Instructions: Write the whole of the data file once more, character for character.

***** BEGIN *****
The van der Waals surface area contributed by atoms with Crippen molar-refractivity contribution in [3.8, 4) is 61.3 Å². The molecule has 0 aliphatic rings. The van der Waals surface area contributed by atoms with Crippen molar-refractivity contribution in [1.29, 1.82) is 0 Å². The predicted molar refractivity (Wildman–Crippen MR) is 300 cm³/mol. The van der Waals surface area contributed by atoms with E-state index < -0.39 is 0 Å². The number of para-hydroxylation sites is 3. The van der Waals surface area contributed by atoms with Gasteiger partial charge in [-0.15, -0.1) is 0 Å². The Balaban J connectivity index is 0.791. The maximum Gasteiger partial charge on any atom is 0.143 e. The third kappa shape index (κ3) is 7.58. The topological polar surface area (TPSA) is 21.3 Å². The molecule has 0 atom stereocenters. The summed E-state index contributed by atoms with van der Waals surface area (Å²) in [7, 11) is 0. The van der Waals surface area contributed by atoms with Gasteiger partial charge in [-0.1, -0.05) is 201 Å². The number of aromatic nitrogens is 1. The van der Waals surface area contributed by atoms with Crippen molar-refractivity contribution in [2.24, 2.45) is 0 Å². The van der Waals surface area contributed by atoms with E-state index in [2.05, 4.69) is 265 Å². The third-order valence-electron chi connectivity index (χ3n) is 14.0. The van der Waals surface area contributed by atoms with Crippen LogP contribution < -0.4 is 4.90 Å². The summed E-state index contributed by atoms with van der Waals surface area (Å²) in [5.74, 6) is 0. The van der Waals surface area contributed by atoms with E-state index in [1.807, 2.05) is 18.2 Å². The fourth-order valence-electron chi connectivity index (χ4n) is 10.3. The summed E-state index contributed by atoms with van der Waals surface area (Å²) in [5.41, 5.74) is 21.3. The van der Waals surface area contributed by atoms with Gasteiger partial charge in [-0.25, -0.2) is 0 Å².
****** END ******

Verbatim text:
The van der Waals surface area contributed by atoms with Crippen molar-refractivity contribution in [3.8, 4) is 61.3 Å². The molecule has 0 aliphatic rings. The van der Waals surface area contributed by atoms with Crippen molar-refractivity contribution in [1.29, 1.82) is 0 Å². The predicted molar refractivity (Wildman–Crippen MR) is 300 cm³/mol. The van der Waals surface area contributed by atoms with E-state index < -0.39 is 0 Å². The number of para-hydroxylation sites is 3. The van der Waals surface area contributed by atoms with Gasteiger partial charge in [-0.15, -0.1) is 0 Å². The Balaban J connectivity index is 0.791. The maximum Gasteiger partial charge on any atom is 0.143 e. The third kappa shape index (κ3) is 7.58. The topological polar surface area (TPSA) is 21.3 Å². The molecule has 0 atom stereocenters. The summed E-state index contributed by atoms with van der Waals surface area (Å²) in [7, 11) is 0. The van der Waals surface area contributed by atoms with Gasteiger partial charge in [-0.1, -0.05) is 201 Å². The number of aromatic nitrogens is 1. The van der Waals surface area contributed by atoms with Crippen molar-refractivity contribution in [2.24, 2.45) is 0 Å². The van der Waals surface area contributed by atoms with E-state index in [2.05, 4.69) is 265 Å². The third-order valence-electron chi connectivity index (χ3n) is 14.0. The van der Waals surface area contributed by atoms with Crippen LogP contribution < -0.4 is 4.90 Å². The summed E-state index contributed by atoms with van der Waals surface area (Å²) in [5.74, 6) is 0. The van der Waals surface area contributed by atoms with E-state index in [1.807, 2.05) is 18.2 Å². The fourth-order valence-electron chi connectivity index (χ4n) is 10.3. The summed E-state index contributed by atoms with van der Waals surface area (Å²) in [5.41, 5.74) is 21.3. The van der Waals surface area contributed by atoms with Gasteiger partial charge in [-0.25, -0.2) is 0 Å².